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A question of kinship.

Discussion in 'Writing Discussions' started by Anders Ämting, Dec 24, 2012.

  1. Okay, I have a major antagonist - basically a lieutenant of the main villain - whom I want to be related to my main character. Now, I thought about going the classic route and making them twin siblings, but that has been done a lot and besides, I think it would be a hassle to work that in since I'll have to think of a reason they got separated and I don't really see that working out with the plot I have in mind. Then I thought about making them cousins instead. This works, but it doesn't seem like an especially interesting relation.

    So, my idea is to have their mothers be sisters, but they share the same father. I wasn't even sure what that combination is called, so I did some research: Turns out it would make them "horizontal 3/4 siblings." (Duh. Obviously.)

    This would handily let me give these characters different mothers but still let me treat them as essentially brother and sister.

    My question is: Do you suppose this would this come across as off-putting to the average reader? Genetically speaking, it's all quite legit: No inbreeding or incest going on anywhere. Still, I'm worried the readers will look at this mess and go like: "Ew."

    (Don't get me started on vertical 3/4 siblings.)
  2. ThinkerX

    ThinkerX Myth Weaver

    Its workable.

    You might try giving them the same father, but having mothers not related to one another - earlier marriage, or long term affair.
  3. Feo Takahari

    Feo Takahari Auror

    My suggestion:

    Seriously, it sounds kind of "Hamlet" to me, but you can probably still get the story published if the marriages were consecutive rather than concurrent. (And if you're self-publishing, do whatever you want!)
    Last edited by a moderator: Oct 10, 2017
  4. Shockley

    Shockley Maester

    My best friend in the entire world has sisters by his aunt - the only creepy part about it is that his father is so much older than his mother.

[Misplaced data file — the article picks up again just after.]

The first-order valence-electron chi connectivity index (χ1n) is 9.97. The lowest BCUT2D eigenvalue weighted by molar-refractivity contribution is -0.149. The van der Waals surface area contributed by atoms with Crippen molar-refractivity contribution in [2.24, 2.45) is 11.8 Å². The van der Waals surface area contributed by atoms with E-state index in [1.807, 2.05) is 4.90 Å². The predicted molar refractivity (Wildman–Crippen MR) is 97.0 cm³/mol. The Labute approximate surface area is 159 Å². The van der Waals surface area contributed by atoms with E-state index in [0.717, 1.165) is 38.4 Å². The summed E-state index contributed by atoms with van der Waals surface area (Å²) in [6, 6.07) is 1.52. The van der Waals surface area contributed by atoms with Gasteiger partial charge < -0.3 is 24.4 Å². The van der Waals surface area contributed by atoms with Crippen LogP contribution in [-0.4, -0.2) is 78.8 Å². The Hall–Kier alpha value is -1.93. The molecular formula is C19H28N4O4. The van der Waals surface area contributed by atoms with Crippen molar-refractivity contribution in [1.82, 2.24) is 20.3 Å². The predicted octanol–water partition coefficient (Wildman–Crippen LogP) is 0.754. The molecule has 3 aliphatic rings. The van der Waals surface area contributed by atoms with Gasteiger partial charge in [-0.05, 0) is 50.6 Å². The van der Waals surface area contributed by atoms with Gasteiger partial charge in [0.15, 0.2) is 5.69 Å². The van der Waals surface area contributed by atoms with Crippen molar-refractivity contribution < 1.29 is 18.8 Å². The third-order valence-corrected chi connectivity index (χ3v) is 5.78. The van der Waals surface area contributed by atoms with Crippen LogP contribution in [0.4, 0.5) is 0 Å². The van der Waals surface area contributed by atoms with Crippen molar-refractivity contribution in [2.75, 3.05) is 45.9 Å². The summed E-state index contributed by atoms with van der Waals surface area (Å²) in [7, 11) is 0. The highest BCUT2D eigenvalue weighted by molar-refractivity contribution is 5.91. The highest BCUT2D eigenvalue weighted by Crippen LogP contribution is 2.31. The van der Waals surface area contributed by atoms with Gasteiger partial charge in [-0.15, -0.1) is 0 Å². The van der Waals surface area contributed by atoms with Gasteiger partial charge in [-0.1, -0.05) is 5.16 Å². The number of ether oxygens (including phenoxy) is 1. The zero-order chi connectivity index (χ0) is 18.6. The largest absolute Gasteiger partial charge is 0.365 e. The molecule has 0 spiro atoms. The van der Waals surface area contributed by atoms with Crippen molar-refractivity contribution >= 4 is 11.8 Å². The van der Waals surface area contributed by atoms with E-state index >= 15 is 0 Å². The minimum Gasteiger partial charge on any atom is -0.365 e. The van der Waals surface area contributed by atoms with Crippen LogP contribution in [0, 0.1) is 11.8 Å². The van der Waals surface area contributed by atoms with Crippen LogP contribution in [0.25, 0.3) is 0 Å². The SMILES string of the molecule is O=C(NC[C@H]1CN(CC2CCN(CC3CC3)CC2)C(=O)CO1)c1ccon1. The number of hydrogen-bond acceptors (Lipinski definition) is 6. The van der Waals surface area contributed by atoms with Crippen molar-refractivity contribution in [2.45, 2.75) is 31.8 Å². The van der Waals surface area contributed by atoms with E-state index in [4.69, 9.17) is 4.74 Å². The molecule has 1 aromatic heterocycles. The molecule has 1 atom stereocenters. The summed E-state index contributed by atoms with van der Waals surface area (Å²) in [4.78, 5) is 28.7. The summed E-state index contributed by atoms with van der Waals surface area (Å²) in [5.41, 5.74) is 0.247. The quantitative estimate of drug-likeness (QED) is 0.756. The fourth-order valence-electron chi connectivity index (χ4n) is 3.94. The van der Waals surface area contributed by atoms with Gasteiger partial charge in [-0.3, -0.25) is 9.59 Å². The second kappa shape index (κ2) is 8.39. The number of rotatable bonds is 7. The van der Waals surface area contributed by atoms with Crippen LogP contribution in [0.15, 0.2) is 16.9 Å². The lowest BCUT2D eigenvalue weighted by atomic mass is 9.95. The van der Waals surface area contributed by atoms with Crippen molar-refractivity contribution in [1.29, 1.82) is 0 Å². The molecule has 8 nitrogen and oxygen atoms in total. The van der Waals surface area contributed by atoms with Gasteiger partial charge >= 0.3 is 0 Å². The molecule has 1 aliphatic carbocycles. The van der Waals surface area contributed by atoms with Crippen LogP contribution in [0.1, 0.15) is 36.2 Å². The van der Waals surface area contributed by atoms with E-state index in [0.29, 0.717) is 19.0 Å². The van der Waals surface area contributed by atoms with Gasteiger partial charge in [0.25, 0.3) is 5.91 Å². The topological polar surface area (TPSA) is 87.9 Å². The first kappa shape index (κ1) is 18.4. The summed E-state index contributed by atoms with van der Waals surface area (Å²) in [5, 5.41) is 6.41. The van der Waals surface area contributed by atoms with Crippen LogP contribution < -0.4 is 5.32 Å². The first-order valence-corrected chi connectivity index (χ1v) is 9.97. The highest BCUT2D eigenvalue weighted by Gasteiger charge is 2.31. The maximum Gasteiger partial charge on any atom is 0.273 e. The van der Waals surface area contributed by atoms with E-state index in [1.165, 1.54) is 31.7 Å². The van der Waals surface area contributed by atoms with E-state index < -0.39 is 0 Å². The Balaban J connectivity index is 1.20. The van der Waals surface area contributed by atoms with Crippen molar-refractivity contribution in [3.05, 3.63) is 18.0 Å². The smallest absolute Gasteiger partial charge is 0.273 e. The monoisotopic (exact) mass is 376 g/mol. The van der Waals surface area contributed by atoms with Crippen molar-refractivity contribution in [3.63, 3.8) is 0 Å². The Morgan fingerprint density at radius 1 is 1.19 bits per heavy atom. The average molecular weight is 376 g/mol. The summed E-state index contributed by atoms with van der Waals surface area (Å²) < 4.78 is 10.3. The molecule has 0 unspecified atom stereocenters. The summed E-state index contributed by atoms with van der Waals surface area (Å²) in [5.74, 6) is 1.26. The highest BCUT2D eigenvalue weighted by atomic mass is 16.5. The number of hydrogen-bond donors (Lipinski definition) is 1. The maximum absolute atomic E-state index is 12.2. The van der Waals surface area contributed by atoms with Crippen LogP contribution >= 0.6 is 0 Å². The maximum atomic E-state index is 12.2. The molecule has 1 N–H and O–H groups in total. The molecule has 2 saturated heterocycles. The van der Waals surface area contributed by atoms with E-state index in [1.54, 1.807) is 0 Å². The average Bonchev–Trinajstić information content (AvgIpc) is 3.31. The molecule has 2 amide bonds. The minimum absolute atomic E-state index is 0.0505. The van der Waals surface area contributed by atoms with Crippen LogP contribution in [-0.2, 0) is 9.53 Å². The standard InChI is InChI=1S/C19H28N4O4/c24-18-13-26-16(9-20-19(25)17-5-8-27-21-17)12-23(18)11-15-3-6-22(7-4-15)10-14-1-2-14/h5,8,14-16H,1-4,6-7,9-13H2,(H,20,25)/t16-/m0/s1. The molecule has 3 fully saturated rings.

5. wordwalker

    wordwalker Auror

    If you do decide to keep their mothers related, you might still refer to the characters as "half-brothers," at least for general mention. It doesn't tell the whole story but it's close enough to be convenient, and it might also capture that they're both a little shy about how there's more to it.
  6. Ankari

    Ankari Hero Breaker Moderator

    It's not only workable, it was a common practice in many cultures. A man would go off to war and die. His brother would marry his wife. If the brother is already married, she is the second wife. Any kids from the first wife and second wife would be considered siblings by the father.

    It's still practiced in some cultures now. The idea is that the original husband's responsibility to care and protect his wife is extended to all males of his family.

    Another consideration. GRRM talks of Targaryen kings marrying their sisters much like the ancient emperors of Persia did. His books didn't suffer from something as disturbing as that, so I think you'll be fine.
    T.Allen.Smith likes this.
  7. Well, it's very influenced by Arthurian legend, where like half the characters seem to be illigitimate half-siblings of the other half.

    Plus, their family is kinda messed up in general.

    Who said anything about marriages? At least one of these kids is born out of wedlock. (Probably the main character.) Frankly, I considered that to be my least concern in this scenario.

    Actually, the main character doesn't know about any of this in the beginning, and she's like: "He's my what?" when she finds out. Her brother figures it out pretty quickly, though, and is pretty aloof about it.

    And part of the reason I want them to be related this way is that it makes them closer than half-siblings, so it makes more sense to refer to the guy as the main character's brother.
  8. Ireth

    Ireth Myth Weaver

    That makes me think of the Biblical story of Jacob, Rachel and Leah. Sounds like an interesting story -- plenty of opportunity for a wide range of emotional reaction on both sides.

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